John Constable (Jesuit)

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John Constable (alias Lacey; pen-name Clerophilus Alethes) (10 November 1676 or 1678, in Lincolnshire – 28 March 1743) was an English Jesuit controversial writer.


In 1695 he entered the Society of Jesus. For many years he served the Fitzherbert family at Swinnerton, where he is buried.


Constable's chief controversial opponents were:

  • the Abbé Courayer (1681–1776)[1] who championed Anglican orders, came over to England in 1728, was lionized, and eventually buried in the cloisters of Westminster; and
  • Charles Dodd, a pseudonym of Hugh Tootell, who wrote, Constable maintained, with a prejudice against Jesuits.

The chief writings of Constable are:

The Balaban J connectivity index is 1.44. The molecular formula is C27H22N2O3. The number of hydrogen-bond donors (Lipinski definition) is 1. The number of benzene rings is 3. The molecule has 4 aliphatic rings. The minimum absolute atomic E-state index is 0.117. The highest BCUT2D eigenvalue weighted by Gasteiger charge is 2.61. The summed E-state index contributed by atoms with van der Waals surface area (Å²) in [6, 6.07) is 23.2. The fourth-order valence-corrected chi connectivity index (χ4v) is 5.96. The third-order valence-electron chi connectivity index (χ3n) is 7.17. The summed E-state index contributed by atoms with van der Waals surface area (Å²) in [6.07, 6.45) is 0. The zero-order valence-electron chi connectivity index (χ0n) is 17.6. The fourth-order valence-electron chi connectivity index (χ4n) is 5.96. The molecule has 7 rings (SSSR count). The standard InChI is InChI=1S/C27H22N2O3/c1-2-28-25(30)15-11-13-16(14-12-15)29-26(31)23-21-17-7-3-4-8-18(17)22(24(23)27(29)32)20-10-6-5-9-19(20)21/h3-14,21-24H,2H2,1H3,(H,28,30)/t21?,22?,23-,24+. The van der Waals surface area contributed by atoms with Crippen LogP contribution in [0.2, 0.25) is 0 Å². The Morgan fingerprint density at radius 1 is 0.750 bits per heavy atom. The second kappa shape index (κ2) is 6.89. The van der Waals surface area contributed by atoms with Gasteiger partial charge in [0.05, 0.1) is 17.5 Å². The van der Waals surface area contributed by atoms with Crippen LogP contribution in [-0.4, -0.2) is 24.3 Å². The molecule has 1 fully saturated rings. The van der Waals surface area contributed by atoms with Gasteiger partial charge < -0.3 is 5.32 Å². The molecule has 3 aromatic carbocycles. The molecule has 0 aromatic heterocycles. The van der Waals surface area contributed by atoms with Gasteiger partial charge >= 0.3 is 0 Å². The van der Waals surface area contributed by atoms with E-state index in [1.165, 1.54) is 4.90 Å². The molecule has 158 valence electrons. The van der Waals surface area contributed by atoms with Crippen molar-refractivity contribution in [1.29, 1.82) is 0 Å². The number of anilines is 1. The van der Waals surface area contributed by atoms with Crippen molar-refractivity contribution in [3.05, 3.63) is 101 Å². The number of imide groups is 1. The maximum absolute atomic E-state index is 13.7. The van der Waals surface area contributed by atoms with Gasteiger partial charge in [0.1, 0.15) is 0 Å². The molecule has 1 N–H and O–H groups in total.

• "Remarks on Courayer's Book in Defense of English Ordinations, wherein their invalidity is fully proved", an answer to Courayer's "Dissertations" of 1723;
  • "The Stratagem Discovered to show that Courayer writes 'Booty', and is only a sham defender of these ordinations", by "Clerophilus Alethes" (8vo, 1729), against Joseph Trapp, The Church of England Defended Against the Calumnies and False Reasoning of the Church of Rome (1727):
  • "Doctrine of Antiquity concerning the Eucharist" by "Clerophilus Alethes" (8vo, 1736);
  • "Specimen of Amendments proposed to the Compiler of 'The Church History of England'", by "Clerophilus Alethes" (12mo, 1741);
  • "Advice to the Author of 'The Church History of England'", manuscript at Stonyhurst.

Joseph Gillow enumerates a few other writings by Constable.


  1. ^  Stephen, Leslie, ed. (1887). "Courayer, Pierre François le". Dictionary of National Biography. 12. London: Smith, Elder & Co.